Care home ‘epidemic’ raises Covid-19 infection rate and are now the frontline of the fight against the virus
- The Covid-19 R-rate has increased due to the epidemic in care homes
- Foreign Secretary Dominic Raab claimed the R-rate was in decline
- The government has been accused of ignoring the plight of the care sector
- Here’s how to help people impacted by Covid-19
The ‘epidemic’ in Britain’s care homes is so severe it has caused the national coronavirus infection rate to rise, officials said last night.
Care homes are now viewed as the front line in the virus fight and the R rate – the indicator of how many people each virus carrier infects – has increased despite the strict lockdown.
Office for National Statistics chief Sir Ian Diamond told yesterday’s Downing Street press conference: ‘That gives us a real challenge to reduce the epidemic in care homes and it’s one that I think – over the next few weeks – will happen.’ He added: ‘At the moment we need, certainly, to get on top of the epidemic in care homes and in hospitals.’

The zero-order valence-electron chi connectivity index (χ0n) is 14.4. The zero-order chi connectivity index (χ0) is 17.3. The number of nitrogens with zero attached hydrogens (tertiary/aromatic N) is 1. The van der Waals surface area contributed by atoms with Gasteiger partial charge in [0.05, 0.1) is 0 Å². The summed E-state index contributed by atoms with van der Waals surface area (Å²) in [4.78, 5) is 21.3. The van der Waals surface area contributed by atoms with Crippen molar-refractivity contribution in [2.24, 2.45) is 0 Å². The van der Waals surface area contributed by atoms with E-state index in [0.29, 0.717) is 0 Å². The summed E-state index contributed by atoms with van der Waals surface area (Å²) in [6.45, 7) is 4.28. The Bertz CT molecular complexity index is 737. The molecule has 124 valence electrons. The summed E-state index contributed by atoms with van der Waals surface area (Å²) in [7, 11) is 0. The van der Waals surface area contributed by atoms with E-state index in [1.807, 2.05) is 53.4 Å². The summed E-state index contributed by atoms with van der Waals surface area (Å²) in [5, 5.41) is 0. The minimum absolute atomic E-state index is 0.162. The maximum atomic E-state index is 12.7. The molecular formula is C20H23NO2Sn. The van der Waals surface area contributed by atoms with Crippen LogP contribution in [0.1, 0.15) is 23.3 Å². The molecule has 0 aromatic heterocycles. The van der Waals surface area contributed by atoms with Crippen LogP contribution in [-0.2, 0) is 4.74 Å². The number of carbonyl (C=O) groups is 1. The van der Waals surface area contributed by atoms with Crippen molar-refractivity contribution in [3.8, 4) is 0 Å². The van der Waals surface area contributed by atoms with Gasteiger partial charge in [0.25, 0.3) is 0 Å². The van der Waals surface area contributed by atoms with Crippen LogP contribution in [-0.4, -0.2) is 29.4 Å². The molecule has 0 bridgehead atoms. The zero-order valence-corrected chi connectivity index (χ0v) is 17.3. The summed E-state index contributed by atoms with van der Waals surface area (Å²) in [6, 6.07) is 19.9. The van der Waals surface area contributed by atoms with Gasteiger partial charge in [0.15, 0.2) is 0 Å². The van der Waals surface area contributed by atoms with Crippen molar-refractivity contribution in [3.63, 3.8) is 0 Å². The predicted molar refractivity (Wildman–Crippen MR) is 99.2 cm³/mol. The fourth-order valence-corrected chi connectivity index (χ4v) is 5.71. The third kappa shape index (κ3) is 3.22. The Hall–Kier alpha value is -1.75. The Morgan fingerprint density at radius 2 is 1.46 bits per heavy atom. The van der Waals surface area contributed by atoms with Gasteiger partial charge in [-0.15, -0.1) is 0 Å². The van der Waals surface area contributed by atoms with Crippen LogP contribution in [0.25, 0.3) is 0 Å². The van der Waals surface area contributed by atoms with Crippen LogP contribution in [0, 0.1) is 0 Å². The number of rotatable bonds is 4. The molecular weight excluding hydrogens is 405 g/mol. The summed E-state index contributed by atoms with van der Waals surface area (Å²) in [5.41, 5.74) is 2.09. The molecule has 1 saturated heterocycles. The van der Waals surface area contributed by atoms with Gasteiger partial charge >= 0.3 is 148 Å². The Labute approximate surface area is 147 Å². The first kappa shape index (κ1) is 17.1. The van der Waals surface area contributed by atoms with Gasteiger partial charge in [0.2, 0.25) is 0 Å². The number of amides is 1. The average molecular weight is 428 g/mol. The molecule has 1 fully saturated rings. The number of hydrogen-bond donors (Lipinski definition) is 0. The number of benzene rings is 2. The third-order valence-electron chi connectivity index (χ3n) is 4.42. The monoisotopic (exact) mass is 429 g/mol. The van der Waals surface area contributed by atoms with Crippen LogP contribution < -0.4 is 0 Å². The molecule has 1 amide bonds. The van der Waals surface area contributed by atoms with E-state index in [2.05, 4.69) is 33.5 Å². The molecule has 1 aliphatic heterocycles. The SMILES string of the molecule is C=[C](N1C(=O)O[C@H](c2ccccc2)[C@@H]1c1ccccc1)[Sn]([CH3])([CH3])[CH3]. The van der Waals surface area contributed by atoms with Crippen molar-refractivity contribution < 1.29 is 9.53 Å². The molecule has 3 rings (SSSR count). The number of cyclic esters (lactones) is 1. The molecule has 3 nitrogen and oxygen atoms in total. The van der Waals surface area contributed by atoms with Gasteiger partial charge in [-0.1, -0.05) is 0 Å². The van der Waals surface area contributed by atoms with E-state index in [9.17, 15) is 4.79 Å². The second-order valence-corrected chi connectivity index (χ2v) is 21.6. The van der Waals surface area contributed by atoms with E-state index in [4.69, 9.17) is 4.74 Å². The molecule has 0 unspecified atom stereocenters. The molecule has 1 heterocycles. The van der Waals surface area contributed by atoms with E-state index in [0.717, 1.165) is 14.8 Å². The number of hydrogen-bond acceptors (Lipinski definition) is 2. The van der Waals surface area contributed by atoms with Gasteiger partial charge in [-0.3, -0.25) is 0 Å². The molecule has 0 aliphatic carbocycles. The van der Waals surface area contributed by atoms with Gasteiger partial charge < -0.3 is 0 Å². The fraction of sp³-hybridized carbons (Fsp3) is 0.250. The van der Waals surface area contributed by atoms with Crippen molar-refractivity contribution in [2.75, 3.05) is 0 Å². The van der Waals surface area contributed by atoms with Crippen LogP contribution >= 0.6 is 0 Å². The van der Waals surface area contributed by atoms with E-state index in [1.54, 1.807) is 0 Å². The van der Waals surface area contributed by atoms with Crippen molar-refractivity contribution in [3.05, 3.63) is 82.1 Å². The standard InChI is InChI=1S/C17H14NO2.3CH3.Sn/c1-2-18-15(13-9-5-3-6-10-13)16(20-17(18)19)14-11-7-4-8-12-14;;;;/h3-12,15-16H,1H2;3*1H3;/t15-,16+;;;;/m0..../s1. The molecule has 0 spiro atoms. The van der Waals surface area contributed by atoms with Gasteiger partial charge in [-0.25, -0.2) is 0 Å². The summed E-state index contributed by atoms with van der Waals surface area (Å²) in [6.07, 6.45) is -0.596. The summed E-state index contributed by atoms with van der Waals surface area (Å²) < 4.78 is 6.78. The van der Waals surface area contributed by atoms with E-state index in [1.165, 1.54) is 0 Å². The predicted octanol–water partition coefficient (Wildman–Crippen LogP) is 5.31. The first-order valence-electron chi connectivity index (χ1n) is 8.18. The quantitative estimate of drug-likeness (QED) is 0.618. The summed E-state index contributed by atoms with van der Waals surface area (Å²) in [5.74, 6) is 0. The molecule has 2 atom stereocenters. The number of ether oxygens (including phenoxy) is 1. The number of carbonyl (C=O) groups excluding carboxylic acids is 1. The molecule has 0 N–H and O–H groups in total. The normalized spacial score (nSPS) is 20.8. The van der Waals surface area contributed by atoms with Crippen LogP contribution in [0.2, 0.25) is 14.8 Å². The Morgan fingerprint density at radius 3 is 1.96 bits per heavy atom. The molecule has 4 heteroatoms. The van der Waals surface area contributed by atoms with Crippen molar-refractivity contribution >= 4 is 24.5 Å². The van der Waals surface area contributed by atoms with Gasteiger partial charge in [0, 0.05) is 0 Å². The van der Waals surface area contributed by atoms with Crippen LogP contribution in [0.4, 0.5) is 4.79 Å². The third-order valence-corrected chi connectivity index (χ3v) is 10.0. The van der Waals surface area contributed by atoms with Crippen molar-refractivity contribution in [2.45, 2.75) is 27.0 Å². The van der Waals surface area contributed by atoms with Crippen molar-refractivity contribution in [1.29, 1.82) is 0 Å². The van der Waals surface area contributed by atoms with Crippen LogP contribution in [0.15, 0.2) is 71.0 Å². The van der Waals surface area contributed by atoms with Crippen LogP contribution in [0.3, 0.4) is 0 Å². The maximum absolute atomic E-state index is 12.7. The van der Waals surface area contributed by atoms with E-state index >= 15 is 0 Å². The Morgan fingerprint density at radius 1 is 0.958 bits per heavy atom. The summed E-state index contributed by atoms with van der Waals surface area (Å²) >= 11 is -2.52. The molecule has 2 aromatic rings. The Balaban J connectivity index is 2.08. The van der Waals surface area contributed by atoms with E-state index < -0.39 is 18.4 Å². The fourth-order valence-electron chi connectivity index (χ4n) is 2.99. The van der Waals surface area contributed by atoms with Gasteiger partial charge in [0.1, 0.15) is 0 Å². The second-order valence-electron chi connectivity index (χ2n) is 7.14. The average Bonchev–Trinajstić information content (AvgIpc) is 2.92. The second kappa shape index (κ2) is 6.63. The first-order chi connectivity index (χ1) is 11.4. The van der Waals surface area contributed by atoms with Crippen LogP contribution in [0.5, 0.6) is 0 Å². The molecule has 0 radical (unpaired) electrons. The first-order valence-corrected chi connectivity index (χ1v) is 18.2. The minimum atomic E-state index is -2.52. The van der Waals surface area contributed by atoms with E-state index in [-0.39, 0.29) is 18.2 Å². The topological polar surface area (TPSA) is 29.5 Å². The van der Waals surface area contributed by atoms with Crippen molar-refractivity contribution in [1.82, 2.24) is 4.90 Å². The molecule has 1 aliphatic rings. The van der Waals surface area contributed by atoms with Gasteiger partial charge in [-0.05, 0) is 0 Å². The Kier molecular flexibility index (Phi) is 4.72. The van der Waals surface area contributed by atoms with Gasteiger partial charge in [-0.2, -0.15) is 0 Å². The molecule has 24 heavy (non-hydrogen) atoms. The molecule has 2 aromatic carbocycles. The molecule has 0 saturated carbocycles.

Sir Ian Diamond of the Office for National Statistics, pictured, said care homes were the new front line against Covid-19
Professor Martin Green, chief executive of Care England, which represents many care home providers, hit out over ‘issues of competence’ in the Government’s handling of the pandemic. He said the strategy of focusing on saving the NHS meant elderly people in care homes were neglected, picture posed by model
John Edmunds, professor of infectious disease modelling at the London School of Hygiene and Tropical Medicine, told the Commons science and technology committee that the rate had risen in the past fortnight.
A couple of weeks ago he would have said the R-rate was up to 0.8. But because of infections in care homes and hospitals, the overall estimate stood at up to 1.0. Sir Ian commented: ‘That is driven by the epidemic in care homes.’ Foreign Secretary Dominic Raab said the R-rate was somewhere between 0.5 and 0.9. He said the latest figures show a decline in deaths in care homes in the past week.
Meanwhile, Professor Martin Green, chief executive of Care England, which represents many care home providers, hit out over ‘issues of competence’ in the Government’s handling of the pandemic. He said the strategy of focusing on saving the NHS meant elderly people in care homes were neglected.
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